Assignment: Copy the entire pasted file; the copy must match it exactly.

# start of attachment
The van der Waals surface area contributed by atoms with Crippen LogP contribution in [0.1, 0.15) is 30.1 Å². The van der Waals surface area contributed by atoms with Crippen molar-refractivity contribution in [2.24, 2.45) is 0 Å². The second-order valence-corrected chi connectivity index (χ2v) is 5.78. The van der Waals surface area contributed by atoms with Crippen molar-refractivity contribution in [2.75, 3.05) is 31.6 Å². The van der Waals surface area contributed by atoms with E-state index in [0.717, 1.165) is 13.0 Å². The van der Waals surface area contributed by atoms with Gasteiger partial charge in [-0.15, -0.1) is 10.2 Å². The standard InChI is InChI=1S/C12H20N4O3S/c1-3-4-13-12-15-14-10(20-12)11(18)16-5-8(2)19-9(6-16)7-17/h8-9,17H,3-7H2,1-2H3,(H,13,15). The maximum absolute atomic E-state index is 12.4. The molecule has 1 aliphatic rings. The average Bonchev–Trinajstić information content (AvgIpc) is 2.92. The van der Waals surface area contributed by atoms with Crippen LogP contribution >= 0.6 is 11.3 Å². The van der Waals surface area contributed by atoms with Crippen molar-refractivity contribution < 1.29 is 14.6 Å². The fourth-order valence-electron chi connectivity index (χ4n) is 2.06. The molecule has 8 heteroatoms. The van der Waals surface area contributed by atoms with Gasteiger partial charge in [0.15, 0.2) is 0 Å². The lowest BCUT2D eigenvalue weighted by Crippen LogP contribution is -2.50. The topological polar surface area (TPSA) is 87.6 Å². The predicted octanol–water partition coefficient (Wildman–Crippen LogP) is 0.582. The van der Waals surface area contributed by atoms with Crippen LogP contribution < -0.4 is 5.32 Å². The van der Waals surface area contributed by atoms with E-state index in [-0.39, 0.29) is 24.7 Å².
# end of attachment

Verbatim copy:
The van der Waals surface area contributed by atoms with Crippen LogP contribution in [0.1, 0.15) is 30.1 Å². The van der Waals surface area contributed by atoms with Crippen molar-refractivity contribution in [2.24, 2.45) is 0 Å². The second-order valence-corrected chi connectivity index (χ2v) is 5.78. The van der Waals surface area contributed by atoms with Crippen molar-refractivity contribution in [2.75, 3.05) is 31.6 Å². The van der Waals surface area contributed by atoms with E-state index in [0.717, 1.165) is 13.0 Å². The van der Waals surface area contributed by atoms with Gasteiger partial charge in [-0.15, -0.1) is 10.2 Å². The standard InChI is InChI=1S/C12H20N4O3S/c1-3-4-13-12-15-14-10(20-12)11(18)16-5-8(2)19-9(6-16)7-17/h8-9,17H,3-7H2,1-2H3,(H,13,15). The maximum absolute atomic E-state index is 12.4. The molecule has 1 aliphatic rings. The average Bonchev–Trinajstić information content (AvgIpc) is 2.92. The van der Waals surface area contributed by atoms with Crippen LogP contribution >= 0.6 is 11.3 Å². The van der Waals surface area contributed by atoms with Crippen molar-refractivity contribution < 1.29 is 14.6 Å². The fourth-order valence-electron chi connectivity index (χ4n) is 2.06. The molecule has 8 heteroatoms. The van der Waals surface area contributed by atoms with Gasteiger partial charge in [0.15, 0.2) is 0 Å². The lowest BCUT2D eigenvalue weighted by Crippen LogP contribution is -2.50. The topological polar surface area (TPSA) is 87.6 Å². The predicted octanol–water partition coefficient (Wildman–Crippen LogP) is 0.582. The van der Waals surface area contributed by atoms with Crippen LogP contribution < -0.4 is 5.32 Å². The van der Waals surface area contributed by atoms with E-state index in [-0.39, 0.29) is 24.7 Å².